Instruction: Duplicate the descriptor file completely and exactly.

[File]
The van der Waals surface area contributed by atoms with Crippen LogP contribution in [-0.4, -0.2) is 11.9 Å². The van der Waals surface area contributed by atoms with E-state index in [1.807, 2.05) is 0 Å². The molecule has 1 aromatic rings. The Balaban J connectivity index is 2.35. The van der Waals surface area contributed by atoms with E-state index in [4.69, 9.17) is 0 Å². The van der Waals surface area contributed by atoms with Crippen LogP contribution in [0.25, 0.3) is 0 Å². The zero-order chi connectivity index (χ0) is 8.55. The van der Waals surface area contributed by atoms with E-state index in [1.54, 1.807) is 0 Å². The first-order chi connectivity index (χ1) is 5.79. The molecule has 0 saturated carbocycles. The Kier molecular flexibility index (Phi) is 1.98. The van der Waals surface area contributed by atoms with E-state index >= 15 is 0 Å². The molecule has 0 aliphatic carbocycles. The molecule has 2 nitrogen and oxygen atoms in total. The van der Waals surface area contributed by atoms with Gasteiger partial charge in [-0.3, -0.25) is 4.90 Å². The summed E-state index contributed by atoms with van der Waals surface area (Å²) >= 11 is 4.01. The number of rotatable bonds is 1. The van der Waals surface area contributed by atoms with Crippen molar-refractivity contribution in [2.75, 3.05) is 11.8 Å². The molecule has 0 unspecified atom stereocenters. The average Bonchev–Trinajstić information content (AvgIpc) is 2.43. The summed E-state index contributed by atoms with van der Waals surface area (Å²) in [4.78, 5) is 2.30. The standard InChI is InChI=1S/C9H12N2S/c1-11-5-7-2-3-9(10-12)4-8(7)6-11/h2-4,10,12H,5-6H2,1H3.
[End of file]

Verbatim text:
The van der Waals surface area contributed by atoms with Crippen LogP contribution in [-0.4, -0.2) is 11.9 Å². The van der Waals surface area contributed by atoms with E-state index in [1.807, 2.05) is 0 Å². The molecule has 1 aromatic rings. The Balaban J connectivity index is 2.35. The van der Waals surface area contributed by atoms with E-state index in [4.69, 9.17) is 0 Å². The van der Waals surface area contributed by atoms with Crippen LogP contribution in [0.25, 0.3) is 0 Å². The zero-order chi connectivity index (χ0) is 8.55. The van der Waals surface area contributed by atoms with E-state index in [1.54, 1.807) is 0 Å². The first-order chi connectivity index (χ1) is 5.79. The molecule has 0 saturated carbocycles. The Kier molecular flexibility index (Phi) is 1.98. The van der Waals surface area contributed by atoms with E-state index >= 15 is 0 Å². The molecule has 0 aliphatic carbocycles. The molecule has 2 nitrogen and oxygen atoms in total. The van der Waals surface area contributed by atoms with Gasteiger partial charge in [-0.3, -0.25) is 4.90 Å². The summed E-state index contributed by atoms with van der Waals surface area (Å²) >= 11 is 4.01. The number of rotatable bonds is 1. The van der Waals surface area contributed by atoms with Crippen molar-refractivity contribution in [2.75, 3.05) is 11.8 Å². The molecule has 0 unspecified atom stereocenters. The average Bonchev–Trinajstić information content (AvgIpc) is 2.43. The summed E-state index contributed by atoms with van der Waals surface area (Å²) in [4.78, 5) is 2.30. The standard InChI is InChI=1S/C9H12N2S/c1-11-5-7-2-3-9(10-12)4-8(7)6-11/h2-4,10,12H,5-6H2,1H3.